Custodial Election by Child Age 14 or Older / Or Ages 11-14 in a Georgia Divorce
Although many lawyers question whether children in a divorcing or divorced family are unduly empowered, the law in Georgia is that a child 14 or older can elect his or her "physical custodial”, the parent with whom the child will live with more than 50% of the time. (The child is not empowered to elect who will be the legal custodian / final decision maker.) This election can be made in the initial divorce, or it can be the basis of a modification action. (Per O.C.G.A. section 19-9-3(a)(5), the election shall constitute a material change in circumstance triggering the right to file a modification).
To make the election, the child should come to the attorney’s office and sit with the attorney alone and execute an affidavit of election. The attorney should make sure the election is truly voluntarily and in the child's best interest. The child can be compelled to testify as to any manipulation or undue influence in the election, so the child has to be strong enough to stand by his or her decision in court in front of the other parent. Not every child can do this. Atlanta Custodial Election Attorney Russell Hippe has extensive knowledge regarding the execution of an affidavit of election.Specific Statutory Authority for the Child's Election
O.G.G.A. Section 19-9-3(a)(5) provides:
“In all custody cases in which the child has reached the age of 14 years, the child shall have the right to select the parent with whom he or she desires to live. The child's selection for purposes of custody shall be presumptive unless the parent so selected is determined not to be in the best interests of the child."
This "presumptive best interest" standard, effective for all custody actions filed on or after January 1st, 2008, gives the trial court some latitude to refuse to honor a child's custodial election. See, Driver v. Sene, 327 Ga. App. 275, 277, 758 S.E.2d 613, 616 (2014) (in this modification action, GAL recommended that 15 year old, despite his affidavit of election, remain in the custody of his mother, and court agreed this was in the 15 year old’s best interest).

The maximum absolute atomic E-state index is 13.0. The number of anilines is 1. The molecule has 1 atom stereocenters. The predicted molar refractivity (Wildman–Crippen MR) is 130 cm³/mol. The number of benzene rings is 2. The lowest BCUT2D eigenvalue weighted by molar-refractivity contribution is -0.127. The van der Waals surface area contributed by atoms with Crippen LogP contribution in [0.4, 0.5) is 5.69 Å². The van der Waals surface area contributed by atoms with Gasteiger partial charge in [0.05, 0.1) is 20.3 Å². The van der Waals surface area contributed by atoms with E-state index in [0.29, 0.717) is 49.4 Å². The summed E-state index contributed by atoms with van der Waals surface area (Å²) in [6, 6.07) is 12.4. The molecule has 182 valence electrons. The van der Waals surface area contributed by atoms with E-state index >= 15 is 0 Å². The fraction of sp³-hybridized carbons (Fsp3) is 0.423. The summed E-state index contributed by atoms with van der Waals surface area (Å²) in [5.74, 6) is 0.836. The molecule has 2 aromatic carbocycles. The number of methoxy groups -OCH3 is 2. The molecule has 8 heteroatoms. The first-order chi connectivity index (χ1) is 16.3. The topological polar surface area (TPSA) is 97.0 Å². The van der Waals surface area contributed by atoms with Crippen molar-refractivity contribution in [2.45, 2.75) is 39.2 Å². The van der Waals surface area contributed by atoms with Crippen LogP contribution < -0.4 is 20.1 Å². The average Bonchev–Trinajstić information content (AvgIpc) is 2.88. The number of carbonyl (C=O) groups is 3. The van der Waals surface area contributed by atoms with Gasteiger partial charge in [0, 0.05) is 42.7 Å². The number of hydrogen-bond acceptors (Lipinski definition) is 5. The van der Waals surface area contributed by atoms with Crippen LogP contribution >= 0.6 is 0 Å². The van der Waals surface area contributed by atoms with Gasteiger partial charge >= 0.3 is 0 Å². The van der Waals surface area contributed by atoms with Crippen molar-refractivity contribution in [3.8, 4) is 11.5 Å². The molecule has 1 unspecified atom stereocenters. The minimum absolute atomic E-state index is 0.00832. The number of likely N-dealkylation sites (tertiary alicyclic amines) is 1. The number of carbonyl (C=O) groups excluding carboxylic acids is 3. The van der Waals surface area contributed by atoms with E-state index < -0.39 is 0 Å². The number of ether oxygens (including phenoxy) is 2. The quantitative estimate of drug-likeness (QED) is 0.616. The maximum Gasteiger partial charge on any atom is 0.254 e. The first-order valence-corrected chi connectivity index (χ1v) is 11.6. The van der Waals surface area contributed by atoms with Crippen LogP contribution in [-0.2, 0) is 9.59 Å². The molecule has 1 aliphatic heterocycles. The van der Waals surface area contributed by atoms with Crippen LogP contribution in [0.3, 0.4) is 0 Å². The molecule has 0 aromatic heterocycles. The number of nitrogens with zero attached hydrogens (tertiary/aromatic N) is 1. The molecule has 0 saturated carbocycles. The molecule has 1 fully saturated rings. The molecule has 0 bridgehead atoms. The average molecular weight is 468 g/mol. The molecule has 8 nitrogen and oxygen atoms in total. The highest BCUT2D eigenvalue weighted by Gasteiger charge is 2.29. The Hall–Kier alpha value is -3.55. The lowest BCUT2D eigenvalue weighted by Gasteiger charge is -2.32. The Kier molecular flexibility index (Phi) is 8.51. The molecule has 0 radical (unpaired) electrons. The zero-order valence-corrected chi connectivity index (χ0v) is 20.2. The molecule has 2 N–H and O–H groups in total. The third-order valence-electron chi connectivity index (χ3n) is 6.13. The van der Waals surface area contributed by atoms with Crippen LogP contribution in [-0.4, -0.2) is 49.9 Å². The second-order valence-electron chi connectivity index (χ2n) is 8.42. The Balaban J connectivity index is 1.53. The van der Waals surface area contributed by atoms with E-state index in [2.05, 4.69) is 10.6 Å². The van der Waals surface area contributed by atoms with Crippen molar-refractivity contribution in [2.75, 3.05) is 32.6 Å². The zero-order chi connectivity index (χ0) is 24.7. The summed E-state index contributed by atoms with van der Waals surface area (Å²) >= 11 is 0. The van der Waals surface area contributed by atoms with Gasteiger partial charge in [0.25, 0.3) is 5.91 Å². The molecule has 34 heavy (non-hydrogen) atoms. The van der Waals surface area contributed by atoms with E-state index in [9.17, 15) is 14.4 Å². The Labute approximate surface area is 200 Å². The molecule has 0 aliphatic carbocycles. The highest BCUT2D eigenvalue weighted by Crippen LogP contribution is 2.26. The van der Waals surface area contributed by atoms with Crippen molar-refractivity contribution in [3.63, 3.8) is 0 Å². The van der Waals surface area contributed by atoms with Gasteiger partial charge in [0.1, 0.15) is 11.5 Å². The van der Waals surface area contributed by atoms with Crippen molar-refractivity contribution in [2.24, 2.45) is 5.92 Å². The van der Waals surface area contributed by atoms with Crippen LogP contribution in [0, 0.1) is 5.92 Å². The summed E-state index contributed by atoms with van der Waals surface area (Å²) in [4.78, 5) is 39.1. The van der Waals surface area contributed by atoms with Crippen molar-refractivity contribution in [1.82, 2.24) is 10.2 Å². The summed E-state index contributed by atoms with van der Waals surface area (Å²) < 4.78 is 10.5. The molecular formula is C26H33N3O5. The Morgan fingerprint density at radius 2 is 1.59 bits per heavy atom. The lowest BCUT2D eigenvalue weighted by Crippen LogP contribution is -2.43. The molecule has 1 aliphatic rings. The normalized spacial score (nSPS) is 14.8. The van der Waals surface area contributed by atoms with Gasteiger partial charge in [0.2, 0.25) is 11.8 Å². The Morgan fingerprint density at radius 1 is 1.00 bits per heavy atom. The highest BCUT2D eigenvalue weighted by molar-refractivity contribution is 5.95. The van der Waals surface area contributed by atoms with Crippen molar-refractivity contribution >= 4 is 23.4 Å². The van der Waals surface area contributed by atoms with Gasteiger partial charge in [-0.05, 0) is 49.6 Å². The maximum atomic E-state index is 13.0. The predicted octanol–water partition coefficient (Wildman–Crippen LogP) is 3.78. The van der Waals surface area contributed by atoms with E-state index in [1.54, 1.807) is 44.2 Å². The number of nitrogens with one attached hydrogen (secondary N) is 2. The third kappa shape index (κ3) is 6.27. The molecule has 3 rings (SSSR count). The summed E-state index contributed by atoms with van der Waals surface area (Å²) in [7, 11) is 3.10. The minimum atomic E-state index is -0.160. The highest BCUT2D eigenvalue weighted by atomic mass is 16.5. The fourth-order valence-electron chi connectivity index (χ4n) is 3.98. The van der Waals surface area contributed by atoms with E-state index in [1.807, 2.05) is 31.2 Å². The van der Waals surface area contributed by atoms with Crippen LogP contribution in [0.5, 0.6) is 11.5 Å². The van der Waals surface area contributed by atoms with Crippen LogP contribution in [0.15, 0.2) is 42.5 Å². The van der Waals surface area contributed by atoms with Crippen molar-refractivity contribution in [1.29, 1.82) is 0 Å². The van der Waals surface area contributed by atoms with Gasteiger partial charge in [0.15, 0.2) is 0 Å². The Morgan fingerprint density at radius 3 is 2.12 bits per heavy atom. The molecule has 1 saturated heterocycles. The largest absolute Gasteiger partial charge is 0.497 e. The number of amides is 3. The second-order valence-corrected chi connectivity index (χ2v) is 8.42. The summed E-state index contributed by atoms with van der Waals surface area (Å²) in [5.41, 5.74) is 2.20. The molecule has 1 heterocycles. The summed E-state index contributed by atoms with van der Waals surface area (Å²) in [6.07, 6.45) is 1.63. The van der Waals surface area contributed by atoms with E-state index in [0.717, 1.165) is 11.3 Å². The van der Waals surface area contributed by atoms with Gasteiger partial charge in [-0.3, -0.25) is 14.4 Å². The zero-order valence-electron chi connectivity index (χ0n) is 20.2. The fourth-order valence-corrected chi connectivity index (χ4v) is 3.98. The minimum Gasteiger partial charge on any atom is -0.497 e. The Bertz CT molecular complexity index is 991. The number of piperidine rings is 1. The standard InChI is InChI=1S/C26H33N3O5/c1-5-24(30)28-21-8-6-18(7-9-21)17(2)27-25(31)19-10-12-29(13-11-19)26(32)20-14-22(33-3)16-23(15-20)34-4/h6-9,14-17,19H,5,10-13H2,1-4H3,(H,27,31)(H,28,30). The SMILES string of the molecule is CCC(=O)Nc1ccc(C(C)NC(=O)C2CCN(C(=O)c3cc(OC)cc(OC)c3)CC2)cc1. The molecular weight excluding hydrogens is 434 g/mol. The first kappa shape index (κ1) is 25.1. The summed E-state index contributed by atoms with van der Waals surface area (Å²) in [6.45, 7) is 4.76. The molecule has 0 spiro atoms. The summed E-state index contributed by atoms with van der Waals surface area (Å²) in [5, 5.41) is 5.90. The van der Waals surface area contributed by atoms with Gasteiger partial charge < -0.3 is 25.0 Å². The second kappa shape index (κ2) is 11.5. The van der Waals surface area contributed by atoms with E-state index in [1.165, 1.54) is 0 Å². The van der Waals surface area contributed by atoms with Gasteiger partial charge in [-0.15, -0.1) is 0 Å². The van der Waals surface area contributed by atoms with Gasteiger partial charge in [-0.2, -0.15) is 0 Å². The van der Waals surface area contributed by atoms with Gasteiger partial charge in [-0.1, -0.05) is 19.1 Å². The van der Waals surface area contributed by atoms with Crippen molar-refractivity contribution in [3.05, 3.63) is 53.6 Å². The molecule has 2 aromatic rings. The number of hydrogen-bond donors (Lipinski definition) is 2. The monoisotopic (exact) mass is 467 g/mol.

Prior to January, 2008, the judge's hands were usually tied. The old standard was the child's election was controlling absent a finding that the elected parent was unfit. Without such a finding, the election was required to be recognized, and the court had no discretion to act otherwise. See, Scott v. Scott, 276 Ga. 372, 578 S.E.2d 876 (2003) for discussion of the old standard.Visitation Election by Child 14 or Older in the Divorce or Post Divorce
The election of the child to live with one parent more than 50% of the time does not mean the non-custodial parent is not entitled to visitation. Further, if the child has elected to live with one parent, this does not necessarily mean the child can simply refuse to visit with the non-custodial. The Supreme Court in Worley v. Whiddon, 261 Ga. 218 (1991) noted “The fact that a child of 14 can select his or her custodial parent, does not require the conclusion that such a child can be allowed to elect not to visit with the noncustodial parent.” Accordingly, a non-custodial parent has a right to seek judicial review of any such refusal to visit. The trial court retains supervisory power of the decision of the child and can order visitation over the child's wishes if it is in the child’s best interest.
In Worley, the Supreme Court re-affirmed it’s holding in Prater v. Wheeler, 253 Ga. 649, 322 S.E.2d 892 (1984), which noted:
“The fact that a child of 14 can select his or her custodial parent, does not require the conclusion that such a child can be allowed to elect to not visit with the noncustodial parent. Just as the selection of the custodial parent is subject to the judge's determination that the parent so selected is ‘a fit and proper person to have the custody of the child,’ so must the modification or alteration of visitation rights ... thereof be done by order of the court.”
However, if a child age 14 or older has made the independent decision (untainted by the custodial parent) that he or she does not wish to visit with the non-custodial parent (even if this decision is not in the child’s best interest), and there is no evidence that the custodial parent has wrongfully influenced this decision, ordinarily the court will not hold the custodial parent in contempt for refusing to respect the visitation schedule. See, Doritis v. Doritis, 294 Ga. 421 (2014).Custodial Election by Child 11 to 14 in a Georgia Divorce
A child age 11-14 may sign an affidavit of election of his or her desired physical custodian and may come to court to testify regarding. However, this election is not entitled to any presumption. Concerning the custody of a child age 11 to 14, the judge will have complete discretion and the best interest standard will be controlling. The execution of an affidavit of election by a child age 11 to 14 will not, in and of itself, constitute a material change in circumstance triggering the right to file a custody modification action.